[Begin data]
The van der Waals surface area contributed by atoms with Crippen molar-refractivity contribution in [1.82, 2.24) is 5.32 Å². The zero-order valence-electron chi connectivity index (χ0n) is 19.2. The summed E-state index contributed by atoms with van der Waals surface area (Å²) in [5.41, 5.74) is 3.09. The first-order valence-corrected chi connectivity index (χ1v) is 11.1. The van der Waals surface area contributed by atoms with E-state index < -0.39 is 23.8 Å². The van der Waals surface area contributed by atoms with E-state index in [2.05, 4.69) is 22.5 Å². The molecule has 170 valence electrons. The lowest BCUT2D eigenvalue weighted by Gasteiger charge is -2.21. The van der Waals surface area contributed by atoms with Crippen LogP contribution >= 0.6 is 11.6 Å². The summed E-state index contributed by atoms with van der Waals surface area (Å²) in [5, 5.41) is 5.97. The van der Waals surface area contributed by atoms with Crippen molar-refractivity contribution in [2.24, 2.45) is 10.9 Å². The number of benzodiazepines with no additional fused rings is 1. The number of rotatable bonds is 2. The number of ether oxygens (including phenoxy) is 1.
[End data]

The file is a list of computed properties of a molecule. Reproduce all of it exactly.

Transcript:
The van der Waals surface area contributed by atoms with Crippen molar-refractivity contribution in [1.82, 2.24) is 5.32 Å². The zero-order valence-electron chi connectivity index (χ0n) is 19.2. The summed E-state index contributed by atoms with van der Waals surface area (Å²) in [5.41, 5.74) is 3.09. The first-order valence-corrected chi connectivity index (χ1v) is 11.1. The van der Waals surface area contributed by atoms with E-state index < -0.39 is 23.8 Å². The van der Waals surface area contributed by atoms with E-state index in [2.05, 4.69) is 22.5 Å². The molecule has 170 valence electrons. The lowest BCUT2D eigenvalue weighted by Gasteiger charge is -2.21. The van der Waals surface area contributed by atoms with Crippen LogP contribution >= 0.6 is 11.6 Å². The summed E-state index contributed by atoms with van der Waals surface area (Å²) in [5, 5.41) is 5.97. The van der Waals surface area contributed by atoms with Crippen molar-refractivity contribution in [2.24, 2.45) is 10.9 Å². The number of benzodiazepines with no additional fused rings is 1. The number of rotatable bonds is 2. The number of ether oxygens (including phenoxy) is 1.